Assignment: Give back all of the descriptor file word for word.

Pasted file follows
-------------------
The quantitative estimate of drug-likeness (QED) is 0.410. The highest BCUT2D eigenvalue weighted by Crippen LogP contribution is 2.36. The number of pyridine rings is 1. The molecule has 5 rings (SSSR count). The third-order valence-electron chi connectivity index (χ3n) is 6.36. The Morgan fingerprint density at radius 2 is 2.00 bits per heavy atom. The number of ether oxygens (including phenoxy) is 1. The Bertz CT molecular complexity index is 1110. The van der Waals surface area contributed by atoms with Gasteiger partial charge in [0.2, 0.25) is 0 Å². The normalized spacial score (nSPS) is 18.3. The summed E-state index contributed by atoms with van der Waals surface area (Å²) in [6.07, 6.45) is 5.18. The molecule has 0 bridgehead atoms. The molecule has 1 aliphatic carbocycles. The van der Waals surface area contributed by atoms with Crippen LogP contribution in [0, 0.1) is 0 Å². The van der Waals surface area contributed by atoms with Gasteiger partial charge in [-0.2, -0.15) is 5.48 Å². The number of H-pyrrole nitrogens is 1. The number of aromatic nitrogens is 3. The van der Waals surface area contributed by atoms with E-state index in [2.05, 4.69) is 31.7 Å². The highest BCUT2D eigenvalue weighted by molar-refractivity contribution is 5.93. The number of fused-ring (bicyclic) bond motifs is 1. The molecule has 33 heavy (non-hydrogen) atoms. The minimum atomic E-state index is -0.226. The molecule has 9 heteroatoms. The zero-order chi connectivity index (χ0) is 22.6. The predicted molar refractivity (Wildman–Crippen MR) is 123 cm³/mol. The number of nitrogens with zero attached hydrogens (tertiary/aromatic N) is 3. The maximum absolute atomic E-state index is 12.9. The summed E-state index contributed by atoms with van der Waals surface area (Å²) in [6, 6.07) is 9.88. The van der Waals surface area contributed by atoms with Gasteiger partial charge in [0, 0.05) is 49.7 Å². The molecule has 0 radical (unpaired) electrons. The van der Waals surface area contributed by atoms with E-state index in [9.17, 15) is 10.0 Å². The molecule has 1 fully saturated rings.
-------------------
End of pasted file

The quantitative estimate of drug-likeness (QED) is 0.410. The highest BCUT2D eigenvalue weighted by Crippen LogP contribution is 2.36. The number of pyridine rings is 1. The molecule has 5 rings (SSSR count). The third-order valence-electron chi connectivity index (χ3n) is 6.36. The Morgan fingerprint density at radius 2 is 2.00 bits per heavy atom. The number of ether oxygens (including phenoxy) is 1. The Bertz CT molecular complexity index is 1110. The van der Waals surface area contributed by atoms with Gasteiger partial charge in [0.2, 0.25) is 0 Å². The normalized spacial score (nSPS) is 18.3. The summed E-state index contributed by atoms with van der Waals surface area (Å²) in [6.07, 6.45) is 5.18. The molecule has 0 bridgehead atoms. The molecule has 1 aliphatic carbocycles. The van der Waals surface area contributed by atoms with Crippen LogP contribution in [0, 0.1) is 0 Å². The van der Waals surface area contributed by atoms with Gasteiger partial charge in [-0.2, -0.15) is 5.48 Å². The number of H-pyrrole nitrogens is 1. The number of aromatic nitrogens is 3. The van der Waals surface area contributed by atoms with E-state index in [2.05, 4.69) is 31.7 Å². The highest BCUT2D eigenvalue weighted by molar-refractivity contribution is 5.93. The number of fused-ring (bicyclic) bond motifs is 1. The molecule has 33 heavy (non-hydrogen) atoms. The minimum atomic E-state index is -0.226. The molecule has 9 heteroatoms. The zero-order chi connectivity index (χ0) is 22.6. The predicted molar refractivity (Wildman–Crippen MR) is 123 cm³/mol. The number of nitrogens with zero attached hydrogens (tertiary/aromatic N) is 3. The maximum absolute atomic E-state index is 12.9. The summed E-state index contributed by atoms with van der Waals surface area (Å²) in [6, 6.07) is 9.88. The van der Waals surface area contributed by atoms with Gasteiger partial charge in [0, 0.05) is 49.7 Å². The molecule has 0 radical (unpaired) electrons. The van der Waals surface area contributed by atoms with E-state index in [9.17, 15) is 10.0 Å². The molecule has 1 fully saturated rings.